Feed the Birds

What if I just dump the seed on the ground?…

My parents were used to being nomadic. They’d pack their RV and call from wherever the road led to tell me they arrived safely. Recent health issues clipped their wings. When stationary, my parents drove themselves and anyone within a fifteen mile radius crazy.

I fell within that radius. “What can I do to give you some happiness?” I asked them.

“Fill my birdfeeders.” Mom said. Mom loved to watch the birds from the bay window.

“If your mother’s happy, I’m happy.” Dad said. He’s a good man.

I was happy they didn’t want me to house clean or do laundry. Filling the birdfeeders would be simple.

I should’ve known better. When I grabbed the bag of birdseed Dad said,” You’ll need a screwdriver and a step stool.”

“I need a screwdriver to pour seed into a box?”

“I modified the feeder.”

Correction, I needed two different screwdrivers, wire cutters, and a bucket truck. I felt a nosebleed coming on looking at the altitude of the feeders.

Where did Dad think we lived, the Serengeti? One feeder hung from a nine foot pole. The other feeder was even higher and zip tied to a tree branch. When I asked why so high, Dad said, “That’s not high. The deer still get the seeds.”

The deer would have to stand on their hind legs and paw at the feeders like a piñata to get a meal. Maybe elephants or giraffes were to blame.

I traded the step stool for a ladder. When I tried to lift the feeder from the hook, it wouldn’t budge. It was wired to the post.

“Why wired?” I shouted to Dad as he watched me from the window.

“Bears.” Once, about fifteen years ago, a bear knocked their birdfeeder down and broke it, this same feeder, no doubt.

“That’s why you need the screwdriver.”

Yep, same feeder. Dad fixed it by reattaching the bottom with screws, two different types of screws. The first screw had a straight edge that, in the absence of a screwdriver, could be undone with a butter knife. I’d rather use a butter knife than venture into the hellhole disguised as a garage. The other screw was a precise sized hexagonal thingy. Looking forward, I foresaw that by undoing the screws I’d have to lift the filled bird feeder back up the ladder and screw it back into place.

I went to find wire cutters. If I cut the feeder down, I could fill it from the top as intended.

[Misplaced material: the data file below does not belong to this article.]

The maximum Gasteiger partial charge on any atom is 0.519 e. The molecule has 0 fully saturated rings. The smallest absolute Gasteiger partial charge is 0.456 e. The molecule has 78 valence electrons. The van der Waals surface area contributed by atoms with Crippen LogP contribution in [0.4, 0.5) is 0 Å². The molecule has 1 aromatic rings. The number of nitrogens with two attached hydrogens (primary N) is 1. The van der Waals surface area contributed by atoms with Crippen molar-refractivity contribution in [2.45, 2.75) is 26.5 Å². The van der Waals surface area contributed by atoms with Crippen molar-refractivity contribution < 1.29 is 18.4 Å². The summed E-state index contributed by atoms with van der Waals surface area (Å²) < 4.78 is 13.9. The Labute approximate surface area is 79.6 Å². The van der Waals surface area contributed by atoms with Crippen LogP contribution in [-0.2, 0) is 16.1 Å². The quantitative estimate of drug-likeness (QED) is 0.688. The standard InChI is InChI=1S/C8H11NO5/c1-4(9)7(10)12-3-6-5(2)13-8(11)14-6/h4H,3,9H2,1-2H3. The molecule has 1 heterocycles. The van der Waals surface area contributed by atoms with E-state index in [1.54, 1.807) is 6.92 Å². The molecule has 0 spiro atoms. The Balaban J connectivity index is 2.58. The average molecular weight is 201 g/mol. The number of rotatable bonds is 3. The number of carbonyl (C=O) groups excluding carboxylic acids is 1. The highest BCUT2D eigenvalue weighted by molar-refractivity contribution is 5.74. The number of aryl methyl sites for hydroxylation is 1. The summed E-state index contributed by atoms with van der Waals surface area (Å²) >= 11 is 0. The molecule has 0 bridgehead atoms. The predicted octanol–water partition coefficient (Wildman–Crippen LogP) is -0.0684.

Dad tapped on the window and pointed. Huh? I couldn’t hear him. Honestly, the ladder needed turned to reach the birdfeeder secured to the sequoia with industrial wire. I’d bet an orangutan with opposable thumbs, wire cutters, and the strength of seven men couldn’t undo Dad’s bear proofing.

I couldn’t undo the wire either. I searched the garage for a hexagonal screwdriver. After three tries to find the right size, I hoisted the metal feeder filled with seeds and climbed back up the ladder. I balanced fifteen pounds of happiness on my shoulder while I fiddled with two different screws and screwdrivers.

Two hours to fill a box with seeds was ridiculous. Then I jabbed my hand with a rusted wire. I’d probably end up with tetanus.

Next week, I took Mom shopping for a new birdfeeder. As I lifted the brand new, easy fill bird buffet up the ladder, Dad tapped on the window.

“You need to secure it with a zip tie.”

“Why? Will squirrels steal it?”

“Yes, the ties are in the garage under the joiner.”

Back to the hellhole I went. First, I had to find the joiner. Oh, I knew what a joiner looked like. A joiner was a piece of machinery that squared the edge of a board. I really had to find the machine somewhere under logs, sawdust, plumbing supplies or possibly hamster house add-ons and boxes of definitely not gold bars….

The next time I filled the feeder, Dad wasn’t watching from the window. I skipped the zip tie. Filling the feeders took five minutes.

Mom called the next day. “Raccoons tipped the feeder. It’s empty.”

Tetanus would’ve been easier to deal with as compared to feeding the birds.

Published in Funny Times-October 2019

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